“The UN Convention on the Elimination of Discrimination Against Women”- also known as the “Women’s Equality Treaty” or “CEDAW” for short (pronounced “see-daw”)-is the most important international human rights treaty focused specifically on the rights of women. It requires governments and society to proactively address gender-based discrimination in all areas of public and private life, including employment, wages, job security, public safety, child-care, domestic violence, and reproductive health.
Specifically, CEDAW enshrines a series of principles-based obligations that require governments to adopt “all appropriate measures, including legislation,” to inter alia:
• Guarantee women the exercise and enjoyment of human rights and fundamental freedoms on a basis of equality with men. (Article 3)
• Ensure, on a basis of equality of men and women, the same rights, “in particular . . . [t]he right to equal [pay], including benefits, and to equal treatment in respect of work of equal value, as well as equality of treatment in the evaluation of the quality of work.” (Article 11(1)(d); and
• Ensure substantive equality, including equality of opportunity, equality of access, and equality of benefits and results.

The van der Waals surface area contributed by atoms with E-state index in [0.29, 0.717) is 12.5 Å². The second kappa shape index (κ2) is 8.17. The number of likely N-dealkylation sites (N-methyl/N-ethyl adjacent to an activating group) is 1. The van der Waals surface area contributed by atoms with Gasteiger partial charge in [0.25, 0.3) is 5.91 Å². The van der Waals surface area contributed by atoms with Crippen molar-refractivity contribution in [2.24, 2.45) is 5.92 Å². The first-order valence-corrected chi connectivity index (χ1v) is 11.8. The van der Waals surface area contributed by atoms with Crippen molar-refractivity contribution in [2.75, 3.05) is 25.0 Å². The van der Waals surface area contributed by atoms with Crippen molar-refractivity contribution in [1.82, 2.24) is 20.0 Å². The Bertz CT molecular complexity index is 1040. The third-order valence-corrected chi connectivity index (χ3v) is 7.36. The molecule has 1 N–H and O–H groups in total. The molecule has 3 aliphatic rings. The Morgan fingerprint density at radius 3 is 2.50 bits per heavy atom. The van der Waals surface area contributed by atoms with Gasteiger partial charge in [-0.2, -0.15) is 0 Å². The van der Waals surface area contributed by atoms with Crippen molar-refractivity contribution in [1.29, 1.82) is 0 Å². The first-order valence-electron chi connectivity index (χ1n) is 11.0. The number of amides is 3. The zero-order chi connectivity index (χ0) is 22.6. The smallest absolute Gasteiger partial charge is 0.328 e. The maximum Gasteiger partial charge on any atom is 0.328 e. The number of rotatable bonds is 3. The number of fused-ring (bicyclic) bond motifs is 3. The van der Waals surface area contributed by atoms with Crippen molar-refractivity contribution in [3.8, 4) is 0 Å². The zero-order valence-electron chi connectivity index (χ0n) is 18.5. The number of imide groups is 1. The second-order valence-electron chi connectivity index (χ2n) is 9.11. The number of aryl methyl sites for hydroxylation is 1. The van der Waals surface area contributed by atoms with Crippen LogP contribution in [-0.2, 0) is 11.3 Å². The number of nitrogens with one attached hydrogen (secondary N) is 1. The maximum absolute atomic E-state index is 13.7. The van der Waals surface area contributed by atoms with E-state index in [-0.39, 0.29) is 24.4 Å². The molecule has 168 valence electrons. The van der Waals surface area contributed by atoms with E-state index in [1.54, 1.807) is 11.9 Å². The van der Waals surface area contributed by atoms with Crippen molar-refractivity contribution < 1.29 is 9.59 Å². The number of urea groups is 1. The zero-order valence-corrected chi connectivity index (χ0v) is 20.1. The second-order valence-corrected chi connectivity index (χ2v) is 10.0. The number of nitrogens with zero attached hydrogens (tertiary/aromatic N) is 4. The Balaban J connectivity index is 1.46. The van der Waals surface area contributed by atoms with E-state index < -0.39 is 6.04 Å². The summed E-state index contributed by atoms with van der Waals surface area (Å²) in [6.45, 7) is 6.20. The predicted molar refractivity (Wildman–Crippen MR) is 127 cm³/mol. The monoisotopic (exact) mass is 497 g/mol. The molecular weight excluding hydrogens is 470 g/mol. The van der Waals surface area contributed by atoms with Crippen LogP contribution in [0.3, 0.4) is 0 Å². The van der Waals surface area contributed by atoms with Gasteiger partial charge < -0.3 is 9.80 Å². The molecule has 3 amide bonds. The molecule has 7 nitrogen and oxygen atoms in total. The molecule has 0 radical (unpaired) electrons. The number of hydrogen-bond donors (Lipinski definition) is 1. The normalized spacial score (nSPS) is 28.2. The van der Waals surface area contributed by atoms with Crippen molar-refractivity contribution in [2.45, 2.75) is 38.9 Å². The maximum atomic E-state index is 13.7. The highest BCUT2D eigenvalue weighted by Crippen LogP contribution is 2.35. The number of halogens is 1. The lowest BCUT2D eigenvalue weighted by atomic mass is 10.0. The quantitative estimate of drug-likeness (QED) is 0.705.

To do this, CEDAW (like other human rights treaties) requires governments to:
• Proactively take stock of the level of rights achievement that women and girls face in society vis-à-vis men and boys, including as disaggregated by race, sexual-orientation, disability, and other statuses.
• Strive to understand the causes of unequal outcomes, and work continuously to remedy gaps in access and protection through proactive and affirmative measures.
• Continually monitor progress and set-backs through regular audits of policy and practice within all levels of government and government programing.
• Create annually updated plans of action for actively redressing the gender-based discrimination and inequity that is uncovered.
• Actively involve all members of civil society and all levels of government in the process of identifying problems and working out solutions, including at the design, implementation, and review stages.
Adopted in 1979, CEDAW has now been ratified by 187 of the 194 U.N. member states.
As of 2016, the United States holds the discreditable status of being one of only seven countries in the world(together with Iran, Palau, Somalia, Sudan, South Sudan, and Tonga), and the only industrialized nation, that has yet to ratify CEDAW.
The United States’ failure to ratify CEDAW means that the treaty’s obligations do not have internationally legally binding force for the nation. To have effect for local communities, therefore, the principles of CEDAW must be incorporated into domestic law in different, more localized ways, through local, state and national-level policies, programs, initiatives, and action plans.
CEDAW is important because it provide a framework and methodology for such incorporation, regardless of its formal ratification status.
Click here to see what Cities for CEDAW is.